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Radiother Oncol. 2012 Mar;102(3):377-82. doi: 10.1016/j.radonc.2011.12.015. Epub 2012 Jan 20.

Evaluating FDG uptake changes between pre and post therapy respiratory gated PET scans.

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  • 1Department of Radiation Oncology, Dana-Farber/Brigham and Women's Cancer Center and Harvard Medical School, Boston, MA, USA. maristophanous@mdanderson.org

Abstract

PURPOSE:

Whole body (3D) and respiratory gated (4D) FDG-PET/CT scans performed pre-radiotherapy (pre-RT) and post-radiotherapy (post-RT) were analyzed to investigate the impact of 4D PET in evaluating 18F-fluorodeoxyglucose (FDG) uptake changes due to therapy, relative to traditional 3D PET.

METHODS AND MATERIALS:

3D and 4D sequential FDG-PET/CT scans were acquired pre-RT and approximately one month post-RT for patients with non-small cell lung cancer (NSCLC). The lesions of high uptake targeted with radiotherapy were identified on the pre-RT scan of each patient. Each lesion on the 3D and each of the five phases of the 4D scan were analyzed using a region of interest (ROI). For each patient the ROIs of the pre-RT scans were used to locate the areas of initial FDG uptake on the post-RT scans following rigid registration. Post-RT ROIs were drawn and the FDG uptake was compared with that of the pre-RT scans.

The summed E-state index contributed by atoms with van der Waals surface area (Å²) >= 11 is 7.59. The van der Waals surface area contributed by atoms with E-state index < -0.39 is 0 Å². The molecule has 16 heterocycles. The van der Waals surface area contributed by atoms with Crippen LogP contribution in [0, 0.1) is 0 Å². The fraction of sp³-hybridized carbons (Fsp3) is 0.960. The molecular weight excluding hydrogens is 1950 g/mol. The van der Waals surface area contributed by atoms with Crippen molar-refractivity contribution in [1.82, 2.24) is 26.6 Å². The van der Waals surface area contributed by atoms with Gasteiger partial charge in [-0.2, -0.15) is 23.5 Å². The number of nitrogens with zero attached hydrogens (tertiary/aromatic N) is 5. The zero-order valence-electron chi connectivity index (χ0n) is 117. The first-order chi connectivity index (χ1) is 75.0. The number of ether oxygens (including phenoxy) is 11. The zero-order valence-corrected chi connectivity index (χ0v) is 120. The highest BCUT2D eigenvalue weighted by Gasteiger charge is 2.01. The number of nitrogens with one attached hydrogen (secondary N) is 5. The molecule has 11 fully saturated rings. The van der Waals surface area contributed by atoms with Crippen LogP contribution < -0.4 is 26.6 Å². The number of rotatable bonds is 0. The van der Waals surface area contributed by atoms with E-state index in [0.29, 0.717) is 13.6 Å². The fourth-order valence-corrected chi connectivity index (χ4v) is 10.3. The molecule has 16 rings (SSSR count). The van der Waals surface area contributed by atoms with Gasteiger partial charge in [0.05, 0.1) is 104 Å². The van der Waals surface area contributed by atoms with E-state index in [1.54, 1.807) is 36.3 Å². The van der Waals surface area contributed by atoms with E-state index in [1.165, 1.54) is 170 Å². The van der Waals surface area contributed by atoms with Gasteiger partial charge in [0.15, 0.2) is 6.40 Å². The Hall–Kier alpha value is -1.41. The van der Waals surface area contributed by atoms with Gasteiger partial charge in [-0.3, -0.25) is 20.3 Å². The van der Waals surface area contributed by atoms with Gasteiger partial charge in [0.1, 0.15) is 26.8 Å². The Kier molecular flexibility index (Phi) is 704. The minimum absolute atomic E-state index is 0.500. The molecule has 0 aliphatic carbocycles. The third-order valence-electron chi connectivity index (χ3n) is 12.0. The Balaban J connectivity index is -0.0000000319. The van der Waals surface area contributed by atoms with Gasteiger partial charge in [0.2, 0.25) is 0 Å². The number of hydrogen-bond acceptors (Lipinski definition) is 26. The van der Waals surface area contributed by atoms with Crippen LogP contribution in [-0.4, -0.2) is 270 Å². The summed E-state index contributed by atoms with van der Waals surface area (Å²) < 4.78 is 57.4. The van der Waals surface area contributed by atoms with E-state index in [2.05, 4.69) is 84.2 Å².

RESULTS:

Sixteen distinct lesions from 12 patients were identified and analyzed. Standardized uptake value (SUV) maxima were significantly higher (p-value <0.005) for the lesions as measured on the 4D compared to 3D PET. Comparison of serial pre and post-RT scans showed a mean 62% decrease in SUV with the 3D PET scan (range 36-89%), and a 67% decrease with the 4D PET scan (range 30-89%). The mean absolute difference in SUV change on 3D versus 4D scans was 4.9%, with a range 0-15% (p-value = 0.07).

CONCLUSIONS:

Signal recovery with 4D PET results in higher SUVs when compared to standard 3D PET. Consequently, differences in the evaluation of SUV changes between pre and post-RT plans were observed. Such difference can have a significant impact in PET-based response assessment.

Copyright © 2012 Elsevier Ireland Ltd. All rights reserved.

PMID:
22265731
[PubMed - indexed for MEDLINE]
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